| The Right Honourable |
Sir Thomas Sewell
|Master of the Rolls|
4 December 1764 –6 March 1784
|Preceded by||Sir Thomas Clarke|
|Succeeded by||Sir Lloyd Kenyon|
|Died||6 March 1784|
Sir Thomas Sewell PC KC (c. 1710 – 6 March 1784) was an English judge and Member of Parliament, and Master of the Rolls from 1764 to 1784.
Her Majesty's Most Honourable Privy Council, usually known simply as the Privy Council of the United Kingdom or just the Privy Council, is a formal body of advisers to the Sovereign of the United Kingdom. Its membership mainly comprises senior politicians, who are current or former members of either the House of Commons or the House of Lords.
The Keeper or Master of the Rolls and Records of the Chancery of England, known as the Master of the Rolls, is the second-most senior judge in England and Wales after the Lord Chief Justice, and serves as President of the Civil Division of the Court of Appeal and Head of Civil Justice. The position dates from at least 1286, although it is believed that the office probably existed earlier than that.
Sewell was a member of Middle Temple, called to the bar in 1734, and practised in the Chancery courts. He became a bencher of his inn and King's Counsel in 1754, and Treasurer of the Inn in 1765. By 1764, he was thought to be making between £3000 and £4000 a year from his practice, and was popular among religious dissenters as their champion in the courts.
The Honourable Society of the Middle Temple, commonly known simply as Middle Temple, is one of the four Inns of Court exclusively entitled to call their members to the English Bar as barristers, the others being the Inner Temple, Gray's Inn and Lincoln's Inn. It is located in the wider Temple area of London, near the Royal Courts of Justice, and within the City of London.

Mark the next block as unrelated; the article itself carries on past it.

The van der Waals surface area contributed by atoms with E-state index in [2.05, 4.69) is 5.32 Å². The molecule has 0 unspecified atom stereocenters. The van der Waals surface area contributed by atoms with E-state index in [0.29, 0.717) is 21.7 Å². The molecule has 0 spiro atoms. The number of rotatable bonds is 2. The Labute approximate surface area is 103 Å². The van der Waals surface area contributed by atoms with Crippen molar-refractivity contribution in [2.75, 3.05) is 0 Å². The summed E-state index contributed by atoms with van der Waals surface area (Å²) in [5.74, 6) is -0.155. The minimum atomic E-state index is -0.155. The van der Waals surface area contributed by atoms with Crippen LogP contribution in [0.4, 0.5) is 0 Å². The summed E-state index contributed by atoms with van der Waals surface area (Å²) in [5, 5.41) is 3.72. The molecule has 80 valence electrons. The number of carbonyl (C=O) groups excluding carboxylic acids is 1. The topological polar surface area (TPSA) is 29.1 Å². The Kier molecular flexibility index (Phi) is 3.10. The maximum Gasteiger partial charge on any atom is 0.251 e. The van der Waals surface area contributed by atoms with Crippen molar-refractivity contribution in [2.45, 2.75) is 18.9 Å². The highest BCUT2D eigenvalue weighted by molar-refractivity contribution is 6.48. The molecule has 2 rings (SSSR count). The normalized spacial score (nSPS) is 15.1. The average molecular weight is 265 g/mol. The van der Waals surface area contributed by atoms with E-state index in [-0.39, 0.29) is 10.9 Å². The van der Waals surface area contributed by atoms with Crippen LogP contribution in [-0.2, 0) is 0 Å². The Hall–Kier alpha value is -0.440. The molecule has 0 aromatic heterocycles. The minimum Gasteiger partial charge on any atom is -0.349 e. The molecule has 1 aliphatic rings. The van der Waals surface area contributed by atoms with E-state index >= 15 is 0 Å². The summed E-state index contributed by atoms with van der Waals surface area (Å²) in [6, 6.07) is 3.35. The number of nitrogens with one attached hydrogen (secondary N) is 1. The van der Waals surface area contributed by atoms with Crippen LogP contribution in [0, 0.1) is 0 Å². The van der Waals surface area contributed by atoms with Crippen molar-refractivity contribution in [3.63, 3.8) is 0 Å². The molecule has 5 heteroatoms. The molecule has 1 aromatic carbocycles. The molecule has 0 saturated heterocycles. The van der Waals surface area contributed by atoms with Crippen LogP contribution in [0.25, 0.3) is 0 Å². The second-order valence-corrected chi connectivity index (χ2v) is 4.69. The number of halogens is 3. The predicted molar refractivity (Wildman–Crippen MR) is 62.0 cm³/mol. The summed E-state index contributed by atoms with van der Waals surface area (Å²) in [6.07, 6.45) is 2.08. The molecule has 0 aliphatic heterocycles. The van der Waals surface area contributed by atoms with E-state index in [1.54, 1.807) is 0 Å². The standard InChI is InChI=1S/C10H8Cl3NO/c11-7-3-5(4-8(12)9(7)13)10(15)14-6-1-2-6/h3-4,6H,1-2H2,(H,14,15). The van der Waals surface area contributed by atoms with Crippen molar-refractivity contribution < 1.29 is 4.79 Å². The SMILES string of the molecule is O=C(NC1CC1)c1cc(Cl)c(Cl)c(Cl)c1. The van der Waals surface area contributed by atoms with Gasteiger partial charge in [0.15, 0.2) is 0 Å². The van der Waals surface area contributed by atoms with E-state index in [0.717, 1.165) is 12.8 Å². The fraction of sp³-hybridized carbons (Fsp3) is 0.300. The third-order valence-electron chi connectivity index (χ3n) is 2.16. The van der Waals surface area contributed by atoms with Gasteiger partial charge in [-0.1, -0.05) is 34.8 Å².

The Court of Chancery was a court of equity in England and Wales that followed a set of loose rules to avoid the slow pace of change and possible harshness of the common law. The Chancery had jurisdiction over all matters of equity, including trusts, land law, the estates of lunatics and the guardianship of infants. Its initial role was somewhat different: as an extension of the Lord Chancellor's role as Keeper of the King's Conscience, the Court was an administrative body primarily concerned with conscientious law. Thus the Court of Chancery had a far greater remit than the common law courts, whose decisions it had the jurisdiction to overrule for much of its existence, and was far more flexible. Until the 19th century, the Court of Chancery could apply a far wider range of remedies than common law courts, such as specific performance and injunctions, and had some power to grant damages in special circumstances. With the shift of the Exchequer of Pleas towards a common law court and loss of its equitable jurisdiction by the Administration of Justice Act 1841, the Chancery became the only national equitable body in the English legal system.
A bencher or Master of the Bench is a senior member of an Inn of Court in England and Wales and Ireland. Benchers hold office for life once elected. A bencher can be elected while still a barrister, in recognition of the contribution that the barrister has made to the life of the Inn or to the law. Others become benchers as a matter of course when appointed as a High Court judge. The Inn may elect non-members as honorary benchers – for example, distinguished judges and lawyers from other countries, eminent non-lawyers or members of the British Royal Family, who become known as "Royal Benchers" once elected.
He stood for Parliament in 1754 at Wallingford and was defeated, despite spending more than £2000 (from the Prime Minister's election fund) in the attempt, but was elected in 1758 as member for Harwich. Harwich was a "Treasury borough", where the government candidate was certain of success, but Sewell had his own interest in the town as well, since his father-in-law, Thomas Heath had been its MP earlier in the century.
Wallingford was a constituency in the House of Commons of the Parliament of the United Kingdom.